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Anti-transgender Language

Commentary: Trans Progressive

It’s kind of strange, but many people in the lesbian, gay, bisexual and transgender (LGBT) community are just not aware of the terms that are considered anti-transgender by the transgender community. So with that in mind, let me point out some terms to avoid.


There are variants to this term, such as he/she, and shim, and these are always offensive. These are equivalent to the antigay pejorative fa**ot – which you may hear between friends as a joking putdown, but it’s never okay for someone who isn’t gay to refer to a gay person by that term.


The variants of this term are thing, and that thing. Transgender people have gender, and it’s the gender with which they identify. So she is what you should call a male-to-female trans person, and he is what you should call a female-to-male person. For genderqueer people, they may prefer gender neutral terms for gender, such as ze, and hir. If you’re not sure what gender pronoun a trans person prefers—just ask. Most trans people appreciate being asked what gender pronoun they prefer.

In the same vein, putting a transgender person’s pronoun in quotation marks, or putting quotation marks around a transgender person’s first name—such as writing “Autumn” Sandeen—would be a way of calling a trans person a deceptive liar.


Transvestite has a legacy as a medical term, much the same as homosexual is also a clinical phrase. Even though both transvestite and homosexual were initially coined to destigmatize lesbian, gay, bisexual and transgender people, they have become stigmatizing and demeaning terms. The better term for a transgender person who crossdresses is crossdresser. (And by the way, a transsexual is not a crossdresser).

Deceptive, fooling, pretending, posing, and masquerading

If you don’t like having people on the religious right telling LGB people that there are only heterosexual people, or that lesbian, gay and bisexual people choose to live a homosexual lifestyle, then you might understand that telling a trans person that he, she, or ze is deceptive, fooling, pretending, posing or masquerading is essentially doing the same thing.


This is close to she-male. Trans-gender people aren’t bending gender anymore than LGB people are bending sexual orientation.


Now here’s the real tricky one. This term is a self-identifying term for a significant number of transgender people —it includes many female-to-male (FTM) transgender people – and a significant number of drag performers as well, but is a demeaning term to others. The Gay & Lesbian Alliance Against Defamation (GLAAD) states in their Media Reference Guide that it is a word that “only serves to dehumanize transgender people and should not be used.”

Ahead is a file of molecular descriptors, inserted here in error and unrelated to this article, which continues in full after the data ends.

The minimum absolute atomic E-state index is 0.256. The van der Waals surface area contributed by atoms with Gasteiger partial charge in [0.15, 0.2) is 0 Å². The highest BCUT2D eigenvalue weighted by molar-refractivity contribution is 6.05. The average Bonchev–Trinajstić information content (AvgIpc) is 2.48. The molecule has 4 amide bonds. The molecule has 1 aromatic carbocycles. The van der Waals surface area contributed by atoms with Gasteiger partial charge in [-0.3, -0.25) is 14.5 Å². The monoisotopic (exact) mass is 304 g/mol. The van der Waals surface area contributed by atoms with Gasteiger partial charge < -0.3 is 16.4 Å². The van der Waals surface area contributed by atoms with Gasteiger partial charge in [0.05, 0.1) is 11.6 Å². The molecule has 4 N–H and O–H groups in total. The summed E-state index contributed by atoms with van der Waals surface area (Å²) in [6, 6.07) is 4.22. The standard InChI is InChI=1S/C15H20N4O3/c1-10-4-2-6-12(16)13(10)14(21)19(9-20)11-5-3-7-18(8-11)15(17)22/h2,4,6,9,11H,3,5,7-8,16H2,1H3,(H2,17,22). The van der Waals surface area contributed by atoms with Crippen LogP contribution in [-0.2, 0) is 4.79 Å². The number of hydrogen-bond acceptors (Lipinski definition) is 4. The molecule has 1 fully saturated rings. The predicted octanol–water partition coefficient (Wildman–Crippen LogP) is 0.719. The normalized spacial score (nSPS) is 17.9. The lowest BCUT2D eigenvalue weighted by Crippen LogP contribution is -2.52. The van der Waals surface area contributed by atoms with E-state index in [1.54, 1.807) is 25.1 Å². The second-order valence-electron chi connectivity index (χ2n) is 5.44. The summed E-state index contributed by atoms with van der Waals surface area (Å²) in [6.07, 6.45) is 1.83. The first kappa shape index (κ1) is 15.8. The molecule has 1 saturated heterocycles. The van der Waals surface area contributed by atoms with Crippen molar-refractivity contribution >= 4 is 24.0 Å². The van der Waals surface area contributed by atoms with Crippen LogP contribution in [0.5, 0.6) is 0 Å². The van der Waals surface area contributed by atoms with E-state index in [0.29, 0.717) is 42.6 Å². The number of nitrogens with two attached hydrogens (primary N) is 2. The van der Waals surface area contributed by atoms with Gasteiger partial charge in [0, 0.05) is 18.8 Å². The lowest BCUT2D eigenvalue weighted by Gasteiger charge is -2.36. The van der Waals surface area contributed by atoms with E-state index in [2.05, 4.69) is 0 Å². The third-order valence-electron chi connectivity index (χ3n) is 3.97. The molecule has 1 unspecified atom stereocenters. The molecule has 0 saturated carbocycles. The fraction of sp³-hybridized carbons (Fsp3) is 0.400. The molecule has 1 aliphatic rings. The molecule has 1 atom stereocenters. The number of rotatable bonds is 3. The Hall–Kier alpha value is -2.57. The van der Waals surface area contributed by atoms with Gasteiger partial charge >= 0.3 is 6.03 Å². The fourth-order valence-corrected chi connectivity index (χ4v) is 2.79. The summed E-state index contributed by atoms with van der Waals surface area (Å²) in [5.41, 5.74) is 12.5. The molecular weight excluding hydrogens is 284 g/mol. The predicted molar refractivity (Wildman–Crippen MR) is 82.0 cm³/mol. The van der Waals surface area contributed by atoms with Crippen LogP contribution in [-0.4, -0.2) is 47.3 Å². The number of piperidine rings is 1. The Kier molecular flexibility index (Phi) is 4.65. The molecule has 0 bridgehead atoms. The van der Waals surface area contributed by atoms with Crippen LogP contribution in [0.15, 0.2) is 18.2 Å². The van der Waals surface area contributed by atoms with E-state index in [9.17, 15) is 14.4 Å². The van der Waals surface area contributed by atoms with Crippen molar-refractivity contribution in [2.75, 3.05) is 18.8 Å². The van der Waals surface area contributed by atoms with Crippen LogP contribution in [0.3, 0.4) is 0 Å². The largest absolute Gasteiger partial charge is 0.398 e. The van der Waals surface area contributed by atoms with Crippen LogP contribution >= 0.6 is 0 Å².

Tranny is a difficult word in the same way that queer is a difficult word for some LGBT people. There are those in the LGBT community who identify as queer, but if you ask most lesbian, gay, bisexual and transgender people, who were alive in the community in the 1960’s and 1970’s, they’ll hear the term as a pejorative. They remember the pejorative being hurled at them by their haters and wonder why the heck younger LGBT community members would ever want to reclaim the term queer. In other words, pretty much everybody who identifies as queer feels a part of the LGBT community, but not everyone who identifies as LGBT identifies as queer. Queer is an identity term that may be specific from person to person.

Tranny is about the same for the transgender community. It’s a difficult word because many transgender people hear it as a demeaning pejorative, while others attempt to reclaim the word and use it as an identity for themselves. Although many identify with the term tranny, not everyone who identifies as transgender welcomes being called tranny. If you don’t know if a particular transgender person identifies as a tranny, the better thing to do is not to use the term.

By the way, transgender and queer community icon Kate Bornstein disagrees with me on the term tranny. She points out that it was the first term that transgender people used to define themselves, and that the term has no medical legacy – much as queer was one of the first terms that LGB people used to define themselves and isn’t a term with a medical legacy. When gay and bisexual members of the LGBT community make tranny into a pejorative, our most positive response is to own the word. She believes transgender people have the opportunity to re-create tranny as a positive term in the world.

Kate also argues that saying that FTM’s can’t call themselves trannies eerily echoes the 1980’s lesbians, who said I couldn’t use the word woman to identify transsexual people, and the 1990’s lesbians, who said transgender women who identify as lesbians couldn’t use the word dyke.

I avoid the term tranny. I believe the term tranny just comes with too much baggage, and avoiding use of the term saves me from unnecessarily inciting my transgender peers. I definitely believe that if you aren’t transgender, you shouldn’t use the term except to refer to someone you personally know who identifies as such.

So, now you know the basics of how to refer to transgender members of the LGBT community. I hope that you take this advice to heart to prevent awkward social situations.

Short URL: http://lgbtweekly.com/?p=1732

Posted by on Feb 3, 2011. Filed under Trans Progressive. You can follow any responses to this entry through the RSS 2.0. You can leave a response or trackback to this entry

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